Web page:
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Sunday, 10 July 2016

Image Stacking

Sometimes one photograph will not provide enough depth of field. Image stacking is a technique that involves taking several images and focusing on different parts of the subject. I have been using this technique for a few years now. The images are put together in Photoshop by using Auto Blend. This allows me to increase the depth of field dramatically. The following image was made from seven images stacked for increased depth of field: Pink Lady's Slipper
Pink Lady's Slipper (image stacking)

For comparison, the image below is is a single image shot at f8. You can see that the depth of field is much more limited. Pink Lady's Slipper
Pink Lady's Slipper (one focus point/one image)

It is quite simple for a landscape image. I often only need 2 or 3 images to achieve maximum depth of field. Erratic Rocks (image stacking)
Erratic Rocks (image stacking)

For macro work, it often requires many more images: Wild Columbine (image stacking)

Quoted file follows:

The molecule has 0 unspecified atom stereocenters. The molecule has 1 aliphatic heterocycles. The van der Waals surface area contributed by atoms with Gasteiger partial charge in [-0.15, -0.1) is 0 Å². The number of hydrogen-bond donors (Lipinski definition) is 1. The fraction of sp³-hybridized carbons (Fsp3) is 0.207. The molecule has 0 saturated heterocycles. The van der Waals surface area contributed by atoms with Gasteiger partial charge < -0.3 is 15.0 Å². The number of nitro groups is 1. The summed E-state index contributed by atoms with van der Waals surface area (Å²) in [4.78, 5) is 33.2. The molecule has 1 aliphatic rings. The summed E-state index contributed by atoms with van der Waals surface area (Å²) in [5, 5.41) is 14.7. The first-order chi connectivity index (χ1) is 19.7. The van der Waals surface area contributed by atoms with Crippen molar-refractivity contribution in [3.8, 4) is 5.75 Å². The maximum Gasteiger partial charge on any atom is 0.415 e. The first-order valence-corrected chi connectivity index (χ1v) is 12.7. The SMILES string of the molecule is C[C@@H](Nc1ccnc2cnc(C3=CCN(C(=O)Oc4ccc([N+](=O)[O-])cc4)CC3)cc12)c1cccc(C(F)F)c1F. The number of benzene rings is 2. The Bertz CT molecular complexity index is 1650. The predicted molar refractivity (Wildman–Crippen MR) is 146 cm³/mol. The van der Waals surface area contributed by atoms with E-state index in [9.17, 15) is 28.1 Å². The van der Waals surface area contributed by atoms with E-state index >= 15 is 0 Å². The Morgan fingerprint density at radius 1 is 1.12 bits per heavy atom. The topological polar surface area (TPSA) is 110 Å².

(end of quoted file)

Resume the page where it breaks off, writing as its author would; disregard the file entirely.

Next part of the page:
Wild Columbine (image stacking)

Your photo subject needs to be motionless. I use a sturdy tripod and work on windless days. For flowers, I only want the parts of the flower in focus. I leave the background soft so it has a very natural look. Live view is the best way to focus. Switch to manual focus and zoom into 10X in live view. I use a remote to trigger the camera and often use mirror lockup. Most lenses have a particular aperture that is the sharpest. It is usually 2-3 stops down from wide open. If I’m only taking one image of a flower, I need to work at f22 or f32 to achieve the depth of field needed to have all of the parts of the flower sharp. This is not the optimum aperture. By stacking images, I can work at f8 or f11. This gives a much sharper image at the focus point.

If you use Lightroom, select and process the raw images. Then go to the menu Photo>Edit In>Open as Layers in Photoshop. If using Bridge, select and open in Adobe Camera Raw. Adjust all of the images and click Done. Then go to Tools>Photoshop>Load Files into Photoshop layers.

Once you have the images as layers, in Photoshop go to Edit>Auto-Align Layers. Then Edit>Auto-Blend Layers. There are sometimes little lines on the image at less than 100% view. If you zoom into 100% and still see areas that need editing, put a blank layer on top and use the spot healing brush with sample all layers turned on to fix up any blemishes.

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2 Comments:

Blogger Jack Skellington said...

Awesome info Thanks Ron!

3 August 2016 at 08:51  
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